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FROM HAMBURG TO DOVER DOWNS, HOLIDAY WISHES ABOUND

Ho, Ho, Ho. The Happy Handicapper hasn't yet had time to check with everybody on the wish list, but he assumes that Santa Claus did his best to bring the perfect gifts to all the following.

Laffit Pincay Jr.: A new diet. Now that 117-pound Pincay has passed Bill Shoemaker's career wins record, maybe he can elevate his intake from 850 to, say, 920 calories per day. The extra 50 would allow him another teaspoon of mayonnaise.

Bill Shoemaker: Happiness and serenity in knowing that it took Pincay 4,297 more mounts to get one more winner than he had. (Shoemaker had 8,833 winners from 40,350 mounts. Pincay rode 44,647 horses to get 8,834 winners.)

The Exacta Kid: Finally getting to see his annual Christmas card Kentucky Derby prediction come true. This year's abridged offering: "When Santa Claus ponders the Derby on Christmas Eve . . . Here's hoping he'll alight on Captain Steve." And that was written before Captain Steve won the Hollywood Futurity last Saturday.

Layne Giliforte: The good fortune to stay on North America's Top 25 Trainers (by wins) list through the end of the year. As of Dec. 19, the Fort Erie record holder ranked No. 24 with 101 wins in 1999.

John McCririck: More respect from American horseplayers after the British handicapper -- known for his shaggy sideburns and outlandish hats -- picked the winners of both Breeders' Cup grass races on the NBC TV broadcast.

Secretariat: That the following paragraph from Frank J. Altieri's letter to Blood-Horse magazine be etched on your tombstone and on the base of your statue at Belmont Park: "For everyone who believes that there was a horse better than Secretariat, consider this: Line up your horse's best recorded performance (at any age) with Secretariat's Belmont. Then truthfully ask yourself: Was this better than Secretariat's Belmont? I don't think so."

Fort Erie Race Track management: Constant awareness that despite what the billboards say, you are running a race track with a slot machine facility. Not vice versa.

Belmont Park management: Another Silver Charm, Real Quiet and Charismatic-like winner of the first two-thirds of the Triple Crown. It sure makes the Belmont Stakes more exciting.

Buffalo Raceway management: So many new customers that they'll have to reopen the betting windows under the open grandstand. Also, a Web site that somebody keeps up to date.

Batavia Downs: A final resolution to the eternal question: Will "The Friendly Track" ever reopen?

Western Region OTB: A Hertel Avenue parlor that resembles something from the 21st century.

New York State's harness racing industry: Somebody in Albany who gives a darn.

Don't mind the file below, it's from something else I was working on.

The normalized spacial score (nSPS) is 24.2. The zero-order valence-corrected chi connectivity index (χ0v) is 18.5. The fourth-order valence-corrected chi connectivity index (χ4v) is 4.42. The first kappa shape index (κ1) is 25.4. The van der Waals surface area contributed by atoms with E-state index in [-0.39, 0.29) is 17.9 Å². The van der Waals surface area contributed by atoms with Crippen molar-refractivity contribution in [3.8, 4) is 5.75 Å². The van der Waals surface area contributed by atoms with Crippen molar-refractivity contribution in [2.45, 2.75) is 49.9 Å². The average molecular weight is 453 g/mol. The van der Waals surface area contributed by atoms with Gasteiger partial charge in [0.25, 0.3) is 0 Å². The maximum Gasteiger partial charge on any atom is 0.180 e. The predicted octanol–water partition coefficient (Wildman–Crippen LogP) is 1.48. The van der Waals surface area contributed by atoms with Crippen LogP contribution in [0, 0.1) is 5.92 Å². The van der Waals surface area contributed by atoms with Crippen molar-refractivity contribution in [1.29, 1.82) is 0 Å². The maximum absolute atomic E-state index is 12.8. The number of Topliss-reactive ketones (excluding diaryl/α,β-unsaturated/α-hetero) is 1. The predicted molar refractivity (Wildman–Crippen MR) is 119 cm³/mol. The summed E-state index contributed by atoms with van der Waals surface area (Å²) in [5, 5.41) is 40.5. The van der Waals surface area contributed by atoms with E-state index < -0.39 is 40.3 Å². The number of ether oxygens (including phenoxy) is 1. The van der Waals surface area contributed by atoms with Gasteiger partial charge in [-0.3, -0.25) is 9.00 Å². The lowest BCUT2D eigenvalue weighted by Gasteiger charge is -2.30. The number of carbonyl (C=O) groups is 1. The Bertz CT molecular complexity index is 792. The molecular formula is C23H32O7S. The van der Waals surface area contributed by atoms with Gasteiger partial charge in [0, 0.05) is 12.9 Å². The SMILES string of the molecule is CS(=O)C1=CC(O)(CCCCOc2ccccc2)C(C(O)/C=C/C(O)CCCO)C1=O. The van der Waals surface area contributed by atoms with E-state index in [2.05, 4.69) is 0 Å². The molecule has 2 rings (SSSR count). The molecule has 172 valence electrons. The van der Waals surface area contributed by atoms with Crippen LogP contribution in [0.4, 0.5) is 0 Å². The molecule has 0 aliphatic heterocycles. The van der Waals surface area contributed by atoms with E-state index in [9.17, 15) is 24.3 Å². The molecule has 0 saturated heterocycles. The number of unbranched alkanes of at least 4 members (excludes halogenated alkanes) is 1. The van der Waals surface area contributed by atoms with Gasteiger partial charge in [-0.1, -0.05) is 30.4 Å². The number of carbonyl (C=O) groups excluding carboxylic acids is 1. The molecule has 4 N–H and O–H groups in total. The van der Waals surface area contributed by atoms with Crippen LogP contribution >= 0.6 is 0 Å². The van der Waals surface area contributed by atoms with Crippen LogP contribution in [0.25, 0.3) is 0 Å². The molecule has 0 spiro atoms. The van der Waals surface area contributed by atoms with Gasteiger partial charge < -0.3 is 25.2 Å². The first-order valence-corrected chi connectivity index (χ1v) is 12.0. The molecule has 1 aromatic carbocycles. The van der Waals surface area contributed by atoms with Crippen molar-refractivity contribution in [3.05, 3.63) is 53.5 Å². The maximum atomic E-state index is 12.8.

Peace Bridge management: A copy of the Fort Erie racing schedule. Then maybe someone there might have a clue about when to open a few more inspection booths.

Senior citizens of Western New York: A shuttle bus to the Fort Erie Race Track that will not be subject to cancellation by their parents at City Hall.

Rodney Laframboise: A speedy recovery from the injuries that kept him out of the sulky at Buffalo Raceway most of the year.

Jack Flanigen: Another Buffalo Raceway driving championship and a continued will to keep trying with horses from the eight hole.

Mohawk Street OTB parlor: Some room. And a real job for "The Stooper."

Sports news departments of Channels 2, 4 and 7: A map to Hamburg and Fort Erie.

Martin Ramirez: A day-care arrangement for his daughter, so his wife, Maree Richards, can return to work and beat him out for the Fort Erie jockey championship.

Dover Downs: A repairman for the simulcast transmitter, or a new satellite or something. No simulcast watcher in Western New York has ever seen a complete DD race without the signal breaking up.

That guy who picks Buffalo Raceway in The News: "Best Bets" that don't lose 10 in a row like his did from Nov. 19 to Dec. 8.

Daily Racing Form: A circulation manager who can figure out how to get more papers to the newsstands on Saturdays, Sundays and holidays, when people actually want to buy them.

OTB Grant Street parlor: A resident psychiatrist.

Fort Erie slot machine players: Continued good health. Every dollar they lose is an extra dime in the purse account for the races.

Adelphia Cable: A technical genius who can figure out how to make the Buffalo Raceway replays available to subscribers in the city of Buffalo, instead of just in the suburbs.

TV simulcast directors at race tracks everywhere: A clue about what horseplayers want. For instance, nobody listens to talking heads. And when a winner is drawing off by open lengths, let's see the battle for second place.

Ridge Lea OTB parlor (aka "Amherst Turfside Complex"): A longer "Happy Hour." Or at least a longer "Pizza for $1 a slice" period. Mmmm, mmm, good (and cheap).

Niagara Falls Rainbow Center Mall OTB parlor: A mall neighbor that doesn't go out of business.

Regis Philbin: A chance to ask the Happy Handicapper some horse questions on "Who Wants To Be A Millionaire."

Mrs. H.H.: More of that apparently unlimited supply of patience and understanding. And, of course, more blue boxes from Tiffany's.

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